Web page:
The recent debate on relationship measurement in this blog (original post and comments here) was thought provoking to me and I hope to you as well. I believe there are at least three major areas of contention expressed or implied in the commentary:
Theory versus Practice
One of the differences in opinion I believe may be attributed to the philosophic view that, “Public relations is the organizational function responsible for relationships” according to Dr. Grunig, and the practical reality of how public relations is currently viewed by practitioners and the companies and agencies for whom they work. The practical reality is the public relations function today is rarely viewed as responsible for relationships in a broad organizational sense. The concept to me seems simultaneously too big and too limiting.
As a practical matter, marketing or brand managers or customer service/care executives are more often held responsible for customer relationships, not the PR team. The responsibility for employee relationships more often lies in the human resources department than it does public relations. I could go on but you get the point. There is a large disconnect between the idealized organizational relationship model and the reality of the corporate world today.
Many organizations today already perform various forms of research and measurement that might be categorized as relationship measurement. Three quick examples:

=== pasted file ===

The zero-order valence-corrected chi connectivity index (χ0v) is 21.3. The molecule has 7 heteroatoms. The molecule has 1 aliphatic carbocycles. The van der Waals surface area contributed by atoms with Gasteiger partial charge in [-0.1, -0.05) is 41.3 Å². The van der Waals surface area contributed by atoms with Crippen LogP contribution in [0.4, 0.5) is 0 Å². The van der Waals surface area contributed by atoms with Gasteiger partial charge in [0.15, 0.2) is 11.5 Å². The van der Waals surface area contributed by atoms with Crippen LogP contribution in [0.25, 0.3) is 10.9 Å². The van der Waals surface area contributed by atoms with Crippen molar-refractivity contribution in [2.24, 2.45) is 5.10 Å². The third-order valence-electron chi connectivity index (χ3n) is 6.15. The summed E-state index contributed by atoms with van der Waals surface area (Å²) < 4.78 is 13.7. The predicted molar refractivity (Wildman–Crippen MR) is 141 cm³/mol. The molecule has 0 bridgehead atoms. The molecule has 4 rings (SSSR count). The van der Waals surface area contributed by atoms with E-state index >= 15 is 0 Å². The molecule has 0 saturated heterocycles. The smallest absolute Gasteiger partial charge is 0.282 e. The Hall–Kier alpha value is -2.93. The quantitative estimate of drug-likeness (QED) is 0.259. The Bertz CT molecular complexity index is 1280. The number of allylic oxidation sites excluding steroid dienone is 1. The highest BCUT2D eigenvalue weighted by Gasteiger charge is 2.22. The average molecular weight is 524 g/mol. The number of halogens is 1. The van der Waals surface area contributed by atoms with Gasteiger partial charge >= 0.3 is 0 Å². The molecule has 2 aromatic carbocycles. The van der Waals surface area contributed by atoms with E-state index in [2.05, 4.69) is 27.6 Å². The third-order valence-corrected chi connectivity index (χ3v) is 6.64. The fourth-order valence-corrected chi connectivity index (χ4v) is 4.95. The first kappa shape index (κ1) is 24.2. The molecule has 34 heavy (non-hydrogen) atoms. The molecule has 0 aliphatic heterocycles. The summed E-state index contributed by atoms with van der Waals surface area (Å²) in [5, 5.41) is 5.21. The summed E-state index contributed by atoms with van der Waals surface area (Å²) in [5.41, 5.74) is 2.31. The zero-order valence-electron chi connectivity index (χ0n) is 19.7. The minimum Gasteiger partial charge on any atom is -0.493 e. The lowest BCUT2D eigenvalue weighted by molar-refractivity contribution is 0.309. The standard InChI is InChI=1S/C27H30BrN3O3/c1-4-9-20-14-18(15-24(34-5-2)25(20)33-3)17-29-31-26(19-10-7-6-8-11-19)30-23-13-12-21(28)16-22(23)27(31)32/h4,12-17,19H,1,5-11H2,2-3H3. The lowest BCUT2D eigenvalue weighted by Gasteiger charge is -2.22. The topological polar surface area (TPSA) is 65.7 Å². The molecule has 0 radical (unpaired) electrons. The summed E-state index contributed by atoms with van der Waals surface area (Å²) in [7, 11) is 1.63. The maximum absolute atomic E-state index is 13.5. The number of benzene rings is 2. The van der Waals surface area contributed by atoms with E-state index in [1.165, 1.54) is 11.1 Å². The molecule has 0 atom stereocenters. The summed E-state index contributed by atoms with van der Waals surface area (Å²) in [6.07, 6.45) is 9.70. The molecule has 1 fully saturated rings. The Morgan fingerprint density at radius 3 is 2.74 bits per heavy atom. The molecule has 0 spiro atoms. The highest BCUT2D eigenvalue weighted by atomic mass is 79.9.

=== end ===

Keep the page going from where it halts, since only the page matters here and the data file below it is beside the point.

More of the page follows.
- Voice of the Customer (VOC) and variants are research techniques used to involve customers and prospects into the product or process design. A mechanism to have their voices heard before rather than after the fact
- Brand Studies are regularly used to evaluate and measure the strength of the relationship between consumers and a product or company. Trust and emotional attachment are key concepts here.
- Net Promoter Index and other techniques used to assess the strength of relationships and satisfaction levels between customers and an organization
Level of Abstraction
Building on the first topic, I would pose the question; do we want to stake the future of the PR function on relationships? Is that our highest and best use within organizations? Clearly between media fragmentation and social media proliferation, the current focus of many practitioners on media relations is a path akin to that formerly taken by the dinosaur. I believe the answer depends on the level of abstraction you want to apply. Three different levels come to mind:
A few thought leaders have organized their thinking around the concept of advocacy. Pragmatists might argue the role of the profession is really about creating and facilitating influence – we create exposure and ultimately attempt to influence our constituents. Both of these concepts to my way of thinking are a higher level of abstraction than relationships. One might try to build relationships to increase influence. Or one might use relationship building tactics to help create advocates for the brand or company.
The correct answer to this industry issue is clearly above my pay grade, but the debate is fascinating and important. Thanks for participating.